31 Mar 2021 Keo Seima Spotlight Report Q1 2021

Defending the traditional rights of Indigenous Bunong people by securing community land titles is a core conservation strategy of the Keo Seima REDD+ project.

31 Dec 2020 Keo Seima Impact Report Q4 2020

The Keo Seima REDD+ Project lies on the frontier of a deforestation wave that has devastated the surrounding landscape in recent years – including the total loss of the nearby Snoul Wildlife Sanctuary. In 2020, the repatriation of over 100,000 Cambodians working overseas due to COVID-19 put even greater pressure on the forest, increasing internal migration as people sought opportunities to meet their urgent livelihoods needs.

30 Sep 2020 Keo Seima Impact Report Q3 2020

The population of 11 key species in the Keo Seima Wildlife Sanctuary (KSWS) were monitored between 2010 — 2020 using line transects. The report shows that populations of green peafowl and pig-tailed macaque are increasing, that populations of black-shanked douc langur, yellow-cheeked crested gibbon, long-tailed macaque, and wild pig are stable, and that populations of Germain’s silvered langur, stump-tailed
macaque, and all ungulates except wild pig are decreasing. More than 80% of species trends matched or improved on the anticipated trends set in 2010 in the REDD+ Project Document. These results highlight the success and impacts of the project, while spotlighting where new conservation interventions are most urgently needed.

30 Jun 2020 Keo Seima Impact Report Q2 2020

Although some field activities were delayed owing to the COVID-19 pandemic, the quarter nonetheless brought impressive results on the ground. The community’s engagement in the REDD+ project was at the center of the work: An additional 14 Community Patrol Teams were established, trained and equipped, while communities have begun to adopt Ibis rice as a value-adding source of income. And the wildlife monitoring team completed their field data collection, walking a total of 1,260 km over hilly terrain in hot weather.

31 Mar 2020 Keo Seima Impact Report Q1 2020

The wave of deforestation that has rippled through Cambodia over the past 10 years has now spread north from the flatlands toward the more hilly, highly forested periphery. Now it has advanced right to the border of Keo Seima. With a nearby 150,000 hectare park completely deforested in recent years, the threat to the Keo Seima landscape is pressing. COVID-19 presents additional threats with the potential for a large influx of people returning to Cambodia.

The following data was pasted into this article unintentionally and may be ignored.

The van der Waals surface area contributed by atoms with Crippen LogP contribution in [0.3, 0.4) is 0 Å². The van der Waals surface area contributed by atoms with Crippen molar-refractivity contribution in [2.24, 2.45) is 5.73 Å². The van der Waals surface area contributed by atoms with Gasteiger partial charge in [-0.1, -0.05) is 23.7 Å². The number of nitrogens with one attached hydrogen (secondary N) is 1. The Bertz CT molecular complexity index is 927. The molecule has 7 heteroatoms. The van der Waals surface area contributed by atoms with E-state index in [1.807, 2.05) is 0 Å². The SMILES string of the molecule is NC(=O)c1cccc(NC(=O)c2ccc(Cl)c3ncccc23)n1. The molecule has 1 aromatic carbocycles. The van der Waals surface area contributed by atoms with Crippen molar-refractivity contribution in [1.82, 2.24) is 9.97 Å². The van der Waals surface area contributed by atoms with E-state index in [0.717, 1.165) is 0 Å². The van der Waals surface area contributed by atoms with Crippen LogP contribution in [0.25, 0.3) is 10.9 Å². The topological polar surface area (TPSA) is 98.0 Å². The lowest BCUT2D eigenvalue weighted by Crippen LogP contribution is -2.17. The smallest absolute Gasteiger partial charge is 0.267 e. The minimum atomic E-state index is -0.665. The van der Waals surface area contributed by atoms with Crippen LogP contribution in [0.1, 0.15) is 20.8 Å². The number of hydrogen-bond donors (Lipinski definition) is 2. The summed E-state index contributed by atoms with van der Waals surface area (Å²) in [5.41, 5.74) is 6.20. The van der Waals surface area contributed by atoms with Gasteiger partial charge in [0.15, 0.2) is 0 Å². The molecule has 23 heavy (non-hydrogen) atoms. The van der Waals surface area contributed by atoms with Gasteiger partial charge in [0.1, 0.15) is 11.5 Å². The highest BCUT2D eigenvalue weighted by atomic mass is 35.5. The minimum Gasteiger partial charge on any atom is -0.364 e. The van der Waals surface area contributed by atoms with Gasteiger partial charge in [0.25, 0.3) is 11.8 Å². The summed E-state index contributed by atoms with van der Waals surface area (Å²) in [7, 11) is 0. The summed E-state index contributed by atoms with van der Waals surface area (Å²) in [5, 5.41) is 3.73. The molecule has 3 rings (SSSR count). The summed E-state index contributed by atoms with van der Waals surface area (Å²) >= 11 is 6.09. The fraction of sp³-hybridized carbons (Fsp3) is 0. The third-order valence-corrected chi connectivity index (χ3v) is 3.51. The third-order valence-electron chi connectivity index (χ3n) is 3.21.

02 Jan 2020 Safeguarding the forest and wildlife through a network of ranger stations

The project is under constant threat from accelerating forest clearance for agriculture together with unsustainable resource extraction, abetted by population growth, expansion of road networks and limited rule of law in the region. To alleviate these threats, the REDD+ funds currently support 12 ranger stations within the project area and surrounding landscape. Rangers work to […]

01 Jan 2020 Supporting the development of Indigenous Communal Land Titles

The Keo Seima Wildlife Sanctuary is the ancestral home of the Indigenous Bunong people, whose unique culture and beliefs are inseparable from the forest in which they live. The project has partnered with the local Bunong communities in an effort to formally secure land and resource tenure. So far, the project has helped the communities […]

02 Jan 2019 Ibis Rice empowers sustainable, wildlife-friendly farmers

The Ibis Rice initiative was established in the project area as a wildlife-friendly alternative to unsustainable rice farming. In this initiative, Cambodian farmers in the Keo Seima REDD+ project (and the Northern Plains) are offered premium prices and organic certification for their rice in exchange for their commitment to zero deforestation, zero poaching and zero […]

01 Jan 2019 World-class, long-term biodiversity monitoring

The Wildlife Conservation Society has established a world-class biodiversity monitoring program over the past decade, providing estimates of key species abundance, distribution and population trends across the wildlife sanctuary. Camera traps are used to record the presence of rare and cryptic species, and newly developed techniques such as passive acoustic monitoring are being trialed. This […]